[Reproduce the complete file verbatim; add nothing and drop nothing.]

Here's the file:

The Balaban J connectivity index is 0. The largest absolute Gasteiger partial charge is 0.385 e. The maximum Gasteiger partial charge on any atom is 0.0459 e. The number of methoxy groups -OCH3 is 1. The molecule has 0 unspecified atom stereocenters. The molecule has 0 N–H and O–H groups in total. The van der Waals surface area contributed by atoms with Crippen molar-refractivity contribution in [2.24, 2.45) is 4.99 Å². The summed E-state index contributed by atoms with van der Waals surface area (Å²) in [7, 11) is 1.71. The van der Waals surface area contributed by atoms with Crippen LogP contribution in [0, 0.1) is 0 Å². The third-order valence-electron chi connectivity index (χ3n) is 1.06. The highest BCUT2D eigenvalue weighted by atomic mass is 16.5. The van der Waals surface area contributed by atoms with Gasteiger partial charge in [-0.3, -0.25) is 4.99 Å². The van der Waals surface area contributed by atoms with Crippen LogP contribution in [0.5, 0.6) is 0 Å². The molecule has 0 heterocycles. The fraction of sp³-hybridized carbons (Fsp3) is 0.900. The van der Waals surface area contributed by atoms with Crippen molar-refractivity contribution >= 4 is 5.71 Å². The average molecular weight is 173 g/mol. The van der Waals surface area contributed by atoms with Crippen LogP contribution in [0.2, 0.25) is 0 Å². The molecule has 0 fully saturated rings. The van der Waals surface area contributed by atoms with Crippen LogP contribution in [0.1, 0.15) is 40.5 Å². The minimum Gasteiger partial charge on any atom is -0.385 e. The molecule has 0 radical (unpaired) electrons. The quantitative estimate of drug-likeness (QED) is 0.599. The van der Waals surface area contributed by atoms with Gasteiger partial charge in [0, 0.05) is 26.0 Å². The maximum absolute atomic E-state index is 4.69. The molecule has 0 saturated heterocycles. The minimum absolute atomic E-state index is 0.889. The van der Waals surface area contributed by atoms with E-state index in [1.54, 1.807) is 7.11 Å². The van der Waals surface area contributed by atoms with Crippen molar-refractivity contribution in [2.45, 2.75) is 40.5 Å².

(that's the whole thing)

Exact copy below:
The Balaban J connectivity index is 0. The largest absolute Gasteiger partial charge is 0.385 e. The maximum Gasteiger partial charge on any atom is 0.0459 e. The number of methoxy groups -OCH3 is 1. The molecule has 0 unspecified atom stereocenters. The molecule has 0 N–H and O–H groups in total. The van der Waals surface area contributed by atoms with Crippen molar-refractivity contribution in [2.24, 2.45) is 4.99 Å². The summed E-state index contributed by atoms with van der Waals surface area (Å²) in [7, 11) is 1.71. The van der Waals surface area contributed by atoms with Crippen LogP contribution in [0, 0.1) is 0 Å². The third-order valence-electron chi connectivity index (χ3n) is 1.06. The highest BCUT2D eigenvalue weighted by atomic mass is 16.5. The van der Waals surface area contributed by atoms with Gasteiger partial charge in [-0.3, -0.25) is 4.99 Å². The van der Waals surface area contributed by atoms with Crippen LogP contribution in [0.5, 0.6) is 0 Å². The molecule has 0 heterocycles. The fraction of sp³-hybridized carbons (Fsp3) is 0.900. The van der Waals surface area contributed by atoms with Crippen molar-refractivity contribution >= 4 is 5.71 Å². The average molecular weight is 173 g/mol. The van der Waals surface area contributed by atoms with Crippen LogP contribution in [0.2, 0.25) is 0 Å². The molecule has 0 fully saturated rings. The van der Waals surface area contributed by atoms with Crippen LogP contribution in [0.1, 0.15) is 40.5 Å². The minimum Gasteiger partial charge on any atom is -0.385 e. The molecule has 0 radical (unpaired) electrons. The quantitative estimate of drug-likeness (QED) is 0.599. The van der Waals surface area contributed by atoms with Gasteiger partial charge in [0, 0.05) is 26.0 Å². The maximum absolute atomic E-state index is 4.69. The molecule has 0 saturated heterocycles. The minimum absolute atomic E-state index is 0.889. The van der Waals surface area contributed by atoms with E-state index in [1.54, 1.807) is 7.11 Å². The van der Waals surface area contributed by atoms with Crippen molar-refractivity contribution in [2.45, 2.75) is 40.5 Å².